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Did you really save so little for your retirement? An analysis of retirement savings and unconventional retirement accounts

  • Mauro Mastrogiacomo

    ()

  • Rob Alessie

    ()

We use a confirmatory factor analysis to study the relation between the importance of a broad spectrum of saving motives, such as saving for retirement, and saving behavior. Survey data show that many respondents save for retirement in unconventional retirement accounts, such as investments in real estate. We show that finding the retirement motive important does not directly translate in additional retirement savings. We show that the annuity stream generated by conventional and unconventional accounts from age 65 onwards is small and that most savings are residual and are not being put aside for a specific motive. Also self-employed retirement savings are low, even though this group has generally no occupational pension.

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Paper provided by CPB Netherlands Bureau for Economic Policy Analysis in its series CPB Discussion Paper with number 200.

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Date of creation: Dec 2011
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Handle: RePEc:cpb:discus:200
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  1. Robert-Paul Berben & Kerstin Bernoth & Mauro Mastrogiacomo, 2007. "Households' response to wealth changes: do gins or losses make a difference?," IFC Bulletins chapters, in: Bank for International Settlements (ed.), Proceedings of the IFC Conference on "Measuring the financial position of the household sector", Basel, 30-31 August 2006 - Volume 1, volume 25, pages 145-160 Bank for International Settlements.
  2. Christopher D. Carroll & Andrew A. Samwick, 1995. "How Important is Precautionary Saving?," NBER Working Papers 5194, National Bureau of Economic Research, Inc.
  3. Stas Kolenikov, 2006. "Confirmatory factor analysis in Stata," North American Stata Users' Group Meetings 2006 4, Stata Users Group.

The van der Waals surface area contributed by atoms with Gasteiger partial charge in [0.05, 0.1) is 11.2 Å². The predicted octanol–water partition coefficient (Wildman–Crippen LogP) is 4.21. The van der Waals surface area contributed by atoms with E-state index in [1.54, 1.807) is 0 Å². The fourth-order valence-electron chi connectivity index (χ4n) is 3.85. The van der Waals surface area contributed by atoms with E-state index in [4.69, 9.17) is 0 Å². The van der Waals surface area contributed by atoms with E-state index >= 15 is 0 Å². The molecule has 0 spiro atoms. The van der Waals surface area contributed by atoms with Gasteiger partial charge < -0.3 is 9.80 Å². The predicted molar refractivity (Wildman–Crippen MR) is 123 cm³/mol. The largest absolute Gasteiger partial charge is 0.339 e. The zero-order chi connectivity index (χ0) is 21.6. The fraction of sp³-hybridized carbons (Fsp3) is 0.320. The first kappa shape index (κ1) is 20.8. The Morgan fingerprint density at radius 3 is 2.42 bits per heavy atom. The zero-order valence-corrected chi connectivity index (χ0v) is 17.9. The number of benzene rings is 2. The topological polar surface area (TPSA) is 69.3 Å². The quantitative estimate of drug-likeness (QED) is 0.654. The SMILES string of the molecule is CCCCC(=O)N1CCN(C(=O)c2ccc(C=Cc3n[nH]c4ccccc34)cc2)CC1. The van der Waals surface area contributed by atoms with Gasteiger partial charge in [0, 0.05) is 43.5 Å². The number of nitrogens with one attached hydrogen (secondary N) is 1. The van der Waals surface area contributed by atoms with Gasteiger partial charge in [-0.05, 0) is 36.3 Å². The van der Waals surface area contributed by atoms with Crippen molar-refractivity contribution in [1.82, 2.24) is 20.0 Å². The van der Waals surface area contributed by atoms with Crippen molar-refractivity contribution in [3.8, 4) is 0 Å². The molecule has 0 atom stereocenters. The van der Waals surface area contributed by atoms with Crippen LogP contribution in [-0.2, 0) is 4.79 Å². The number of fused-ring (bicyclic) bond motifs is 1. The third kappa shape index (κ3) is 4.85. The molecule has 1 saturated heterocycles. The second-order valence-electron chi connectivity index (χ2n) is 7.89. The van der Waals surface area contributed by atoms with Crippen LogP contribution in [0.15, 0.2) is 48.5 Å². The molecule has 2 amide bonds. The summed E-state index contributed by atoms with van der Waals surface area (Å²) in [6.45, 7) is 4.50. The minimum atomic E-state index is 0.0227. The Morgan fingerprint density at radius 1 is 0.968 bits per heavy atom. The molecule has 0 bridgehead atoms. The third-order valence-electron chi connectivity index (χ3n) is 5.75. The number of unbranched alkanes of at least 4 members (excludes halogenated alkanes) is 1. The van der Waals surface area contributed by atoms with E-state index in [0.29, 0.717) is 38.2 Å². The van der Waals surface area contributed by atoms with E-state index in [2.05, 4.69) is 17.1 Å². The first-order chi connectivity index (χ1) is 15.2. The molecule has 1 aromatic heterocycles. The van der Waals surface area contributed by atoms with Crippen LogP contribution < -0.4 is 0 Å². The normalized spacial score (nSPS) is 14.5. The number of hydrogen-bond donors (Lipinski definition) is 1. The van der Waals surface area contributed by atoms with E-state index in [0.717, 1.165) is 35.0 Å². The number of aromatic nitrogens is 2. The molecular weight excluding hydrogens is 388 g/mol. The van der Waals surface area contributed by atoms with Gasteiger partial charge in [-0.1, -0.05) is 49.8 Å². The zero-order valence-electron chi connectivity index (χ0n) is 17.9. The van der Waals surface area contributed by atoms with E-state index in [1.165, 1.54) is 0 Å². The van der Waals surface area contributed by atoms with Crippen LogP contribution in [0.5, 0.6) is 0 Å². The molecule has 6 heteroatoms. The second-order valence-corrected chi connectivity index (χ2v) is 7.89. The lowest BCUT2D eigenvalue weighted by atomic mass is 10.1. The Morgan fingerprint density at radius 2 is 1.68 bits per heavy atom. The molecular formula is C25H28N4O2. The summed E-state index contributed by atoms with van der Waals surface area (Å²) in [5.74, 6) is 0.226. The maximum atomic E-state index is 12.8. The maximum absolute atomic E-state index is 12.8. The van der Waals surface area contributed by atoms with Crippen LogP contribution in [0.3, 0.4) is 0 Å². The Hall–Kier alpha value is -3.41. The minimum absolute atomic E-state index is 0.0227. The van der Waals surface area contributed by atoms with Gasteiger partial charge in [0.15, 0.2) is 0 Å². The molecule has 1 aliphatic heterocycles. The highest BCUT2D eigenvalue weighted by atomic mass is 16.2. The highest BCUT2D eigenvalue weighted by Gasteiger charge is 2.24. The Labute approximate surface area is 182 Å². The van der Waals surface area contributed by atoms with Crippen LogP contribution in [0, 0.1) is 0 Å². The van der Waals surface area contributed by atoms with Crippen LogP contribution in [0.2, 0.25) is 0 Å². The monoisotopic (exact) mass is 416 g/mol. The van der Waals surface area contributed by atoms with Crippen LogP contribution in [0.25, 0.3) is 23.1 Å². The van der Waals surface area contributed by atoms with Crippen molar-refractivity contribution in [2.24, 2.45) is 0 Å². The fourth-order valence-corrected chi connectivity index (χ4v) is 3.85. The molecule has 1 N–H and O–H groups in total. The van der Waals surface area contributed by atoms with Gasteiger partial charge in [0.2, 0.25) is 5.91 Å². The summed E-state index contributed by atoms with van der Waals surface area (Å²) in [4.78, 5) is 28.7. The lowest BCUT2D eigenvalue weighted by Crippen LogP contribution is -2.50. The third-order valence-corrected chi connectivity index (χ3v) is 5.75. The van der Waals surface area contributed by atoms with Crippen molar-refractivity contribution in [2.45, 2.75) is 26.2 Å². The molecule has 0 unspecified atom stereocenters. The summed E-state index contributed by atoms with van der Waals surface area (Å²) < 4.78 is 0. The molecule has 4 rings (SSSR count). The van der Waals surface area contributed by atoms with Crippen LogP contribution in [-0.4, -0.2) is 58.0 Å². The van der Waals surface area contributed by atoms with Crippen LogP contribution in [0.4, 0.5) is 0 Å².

4. Apps, Patricia & Rees, Ray, 2001. "Household Saving and Full Consumption over the Life Cycle," IZA Discussion Papers 280, Institute for the Study of Labor (IZA).
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  6. Lusardi, Annamaria, 1997. "Precautionary saving and subjective earnings variance," Economics Letters, Elsevier, vol. 57(3), pages 319-326, December.
  7. Brown, Jeffrey R. & Liang, Nellie & Weisbenner, Scott, 2007. "Individual account investment options and portfolio choice: Behavioral lessons from 401(k) plans," Journal of Public Economics, Elsevier, vol. 91(10), pages 1992-2013, November.
  8. Horioka, C.Y. & Watanabe, W., 1996. "Why Do People Save? A Micro-Analysis of Motives for Household Saving in Japan," ISER Discussion Paper 0412, Institute of Social and Economic Research, Osaka University.
  9. Pierre-Olivier Gourinchas & Jonathan A. Parker, 2001. "The Empirical Importance of Precautionary Saving," NBER Working Papers 8107, National Bureau of Economic Research, Inc.
  10. Mark van Duijn & Maarten Lindeboom & Mauro Mastrogiacomo & M. Lundborg, 2009. "Pension plans and the retirement replacement rates in the Netherlands," CPB Discussion Paper 118, CPB Netherlands Bureau for Economic Policy Analysis.
  11. Martin Browning & Annamaria Lusardi, 1996. "Household Saving: Micro Theories and Micro Facts," Journal of Economic Literature, American Economic Association, vol. 34(4), pages 1797-1855, December.
  12. Erskine, Michele & Kier, Cheryl & Leung, Ambrose & Sproule, Robert, 2006. "Peer crowds, work experience, and financial saving behaviour of young Canadians," Journal of Economic Psychology, Elsevier, vol. 27(2), pages 262-284, April.
  13. Groenland, E. A. G. & Bloem, J. G. & Kuylen, A. A. A., 1996. "Prototypicality and structure of the saving concept for consumers," Journal of Economic Psychology, Elsevier, vol. 17(6), pages 691-708, December.
  14. Rabinovich, Anna & Webley, Paul, 2007. "Filling the gap between planning and doing: Psychological factors involved in the successful implementation of saving intention," Journal of Economic Psychology, Elsevier, vol. 28(4), pages 444-461, August.
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